Mental health, social inclusion and the green agenda: an evaluation of a land based rehabilitation project designed to promote occupational access and inclusion of service users in North Somerset, UK.

2.50
Hdl Handle:
http://hdl.handle.net/2436/29502
Title:
Mental health, social inclusion and the green agenda: an evaluation of a land based rehabilitation project designed to promote occupational access and inclusion of service users in North Somerset, UK.
Authors:
Stepney, Paul M.; Davis, Paul
Abstract:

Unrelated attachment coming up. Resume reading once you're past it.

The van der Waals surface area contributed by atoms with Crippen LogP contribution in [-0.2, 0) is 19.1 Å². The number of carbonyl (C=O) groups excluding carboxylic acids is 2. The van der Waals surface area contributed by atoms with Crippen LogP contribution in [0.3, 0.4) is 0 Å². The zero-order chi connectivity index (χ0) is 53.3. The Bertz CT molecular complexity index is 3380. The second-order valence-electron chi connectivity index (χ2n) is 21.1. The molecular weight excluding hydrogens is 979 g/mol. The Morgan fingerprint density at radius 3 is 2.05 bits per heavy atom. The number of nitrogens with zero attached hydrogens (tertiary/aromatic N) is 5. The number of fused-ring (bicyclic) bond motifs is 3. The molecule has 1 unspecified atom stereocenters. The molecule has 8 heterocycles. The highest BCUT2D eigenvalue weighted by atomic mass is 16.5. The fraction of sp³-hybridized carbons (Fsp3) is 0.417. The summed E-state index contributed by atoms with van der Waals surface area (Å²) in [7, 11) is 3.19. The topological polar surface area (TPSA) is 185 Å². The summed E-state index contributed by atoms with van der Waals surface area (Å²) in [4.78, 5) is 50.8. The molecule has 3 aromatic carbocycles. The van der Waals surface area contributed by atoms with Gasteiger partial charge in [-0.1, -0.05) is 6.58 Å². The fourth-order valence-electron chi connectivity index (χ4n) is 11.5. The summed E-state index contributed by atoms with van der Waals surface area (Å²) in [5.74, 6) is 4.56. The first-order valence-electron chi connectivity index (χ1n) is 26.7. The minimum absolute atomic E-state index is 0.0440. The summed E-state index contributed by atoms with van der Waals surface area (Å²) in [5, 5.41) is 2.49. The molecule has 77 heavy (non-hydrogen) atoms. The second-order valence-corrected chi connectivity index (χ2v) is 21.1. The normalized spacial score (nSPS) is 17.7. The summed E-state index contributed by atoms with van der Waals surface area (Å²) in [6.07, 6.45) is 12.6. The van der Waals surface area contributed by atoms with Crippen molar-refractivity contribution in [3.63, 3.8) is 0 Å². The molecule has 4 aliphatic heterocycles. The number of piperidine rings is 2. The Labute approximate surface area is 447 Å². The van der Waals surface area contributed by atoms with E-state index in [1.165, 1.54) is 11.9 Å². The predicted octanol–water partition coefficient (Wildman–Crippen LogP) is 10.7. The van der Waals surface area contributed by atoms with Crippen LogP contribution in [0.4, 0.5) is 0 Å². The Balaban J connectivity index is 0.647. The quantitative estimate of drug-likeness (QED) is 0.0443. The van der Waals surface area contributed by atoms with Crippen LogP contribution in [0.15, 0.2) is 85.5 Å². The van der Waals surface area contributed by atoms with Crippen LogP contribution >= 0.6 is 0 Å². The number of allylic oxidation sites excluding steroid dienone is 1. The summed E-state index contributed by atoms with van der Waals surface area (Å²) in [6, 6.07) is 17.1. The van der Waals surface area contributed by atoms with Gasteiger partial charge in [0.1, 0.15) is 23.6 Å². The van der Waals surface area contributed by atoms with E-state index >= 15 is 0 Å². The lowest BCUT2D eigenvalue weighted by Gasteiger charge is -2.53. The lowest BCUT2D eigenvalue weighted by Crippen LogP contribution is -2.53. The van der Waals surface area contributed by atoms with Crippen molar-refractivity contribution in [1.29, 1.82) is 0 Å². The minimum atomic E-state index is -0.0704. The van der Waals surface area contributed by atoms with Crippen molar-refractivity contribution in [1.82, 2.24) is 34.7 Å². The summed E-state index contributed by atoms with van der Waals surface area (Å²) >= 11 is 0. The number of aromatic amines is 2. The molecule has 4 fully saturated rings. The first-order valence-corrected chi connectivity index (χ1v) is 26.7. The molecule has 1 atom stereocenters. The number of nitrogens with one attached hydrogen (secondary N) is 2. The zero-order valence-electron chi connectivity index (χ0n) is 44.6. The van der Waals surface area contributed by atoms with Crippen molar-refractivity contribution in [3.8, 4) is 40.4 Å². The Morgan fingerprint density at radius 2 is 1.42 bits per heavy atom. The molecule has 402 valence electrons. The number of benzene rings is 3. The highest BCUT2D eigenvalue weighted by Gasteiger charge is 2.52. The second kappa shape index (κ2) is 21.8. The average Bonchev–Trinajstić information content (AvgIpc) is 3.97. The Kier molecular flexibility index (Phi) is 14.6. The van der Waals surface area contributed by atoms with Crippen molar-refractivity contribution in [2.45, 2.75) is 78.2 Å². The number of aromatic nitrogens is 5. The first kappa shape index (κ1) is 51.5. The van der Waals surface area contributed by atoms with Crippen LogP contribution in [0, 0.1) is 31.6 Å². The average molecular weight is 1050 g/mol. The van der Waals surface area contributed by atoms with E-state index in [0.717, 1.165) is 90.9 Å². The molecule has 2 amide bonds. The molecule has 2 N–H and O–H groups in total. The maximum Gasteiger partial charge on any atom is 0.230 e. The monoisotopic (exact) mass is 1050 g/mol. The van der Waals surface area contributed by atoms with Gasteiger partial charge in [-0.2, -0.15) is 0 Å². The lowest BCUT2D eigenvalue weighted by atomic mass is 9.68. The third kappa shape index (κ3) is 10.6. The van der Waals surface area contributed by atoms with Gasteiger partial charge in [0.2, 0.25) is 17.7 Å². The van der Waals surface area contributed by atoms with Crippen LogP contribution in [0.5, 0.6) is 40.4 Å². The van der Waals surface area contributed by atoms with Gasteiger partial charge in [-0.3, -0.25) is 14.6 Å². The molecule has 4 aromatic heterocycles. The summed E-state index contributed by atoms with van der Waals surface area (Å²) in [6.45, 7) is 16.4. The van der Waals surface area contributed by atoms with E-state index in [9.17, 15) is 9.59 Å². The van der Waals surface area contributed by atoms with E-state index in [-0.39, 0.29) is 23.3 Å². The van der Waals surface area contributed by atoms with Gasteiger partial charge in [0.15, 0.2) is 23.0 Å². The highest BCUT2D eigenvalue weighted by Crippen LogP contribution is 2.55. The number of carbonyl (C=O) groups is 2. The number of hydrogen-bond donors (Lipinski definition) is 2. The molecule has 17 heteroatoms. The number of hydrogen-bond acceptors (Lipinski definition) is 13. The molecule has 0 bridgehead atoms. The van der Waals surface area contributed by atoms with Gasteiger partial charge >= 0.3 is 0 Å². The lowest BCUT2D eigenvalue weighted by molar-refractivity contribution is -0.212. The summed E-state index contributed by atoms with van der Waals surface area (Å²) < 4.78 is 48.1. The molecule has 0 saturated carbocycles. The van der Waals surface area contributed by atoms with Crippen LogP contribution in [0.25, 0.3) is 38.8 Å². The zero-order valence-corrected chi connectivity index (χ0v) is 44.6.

The current debate about social inclusion in the field of mental health reveals a tension between the political and economic objectives of social policy. The former utilises the language of citizen empowerment and rights, whilst the latter is concerned with reducing welfare dependency through labour market activation. A central question here is whether a suitable programme of therapeutic work, training and support will produce better outcomes than those predicted by either a clinical diagnostic assessment or indeed open employment in the labour market. This article evaluates a research project with mental health users designed to develop pathways towards inclusion. The principal means for achieving this was a programme of 'green' land-based activities, training and social support. The researchers employed a mixed method approach, utilising a quasi-experimental design with a hypothetical control and standardised testing. This was followed by interviews with users, staff and focus group discussion. The evaluation produced some unexpected findings; for example, it was found that no strong correlation existed between diagnosis and performance. Many users performed better than had been predicted by their diagnostic assessment. However, the reasons for this remained unclear until the qualitative interviews enabled users to give accounts of the problems they faced, explain what inclusion meant for them, and outline how the project had brought gains in confidence, motivation and self belief. The data gathered during the research derived from different epistemological positions. This can be seen as representing two ways of 'slicing the reality cake' rather than producing one complete view of mental health users reality. One construction related to how 'the system' diagnosed, processed, and 'objectively' managed them. The other was about how users' responded to their situation, utilised the opportunities available, and made 'subjective' sense of their experience.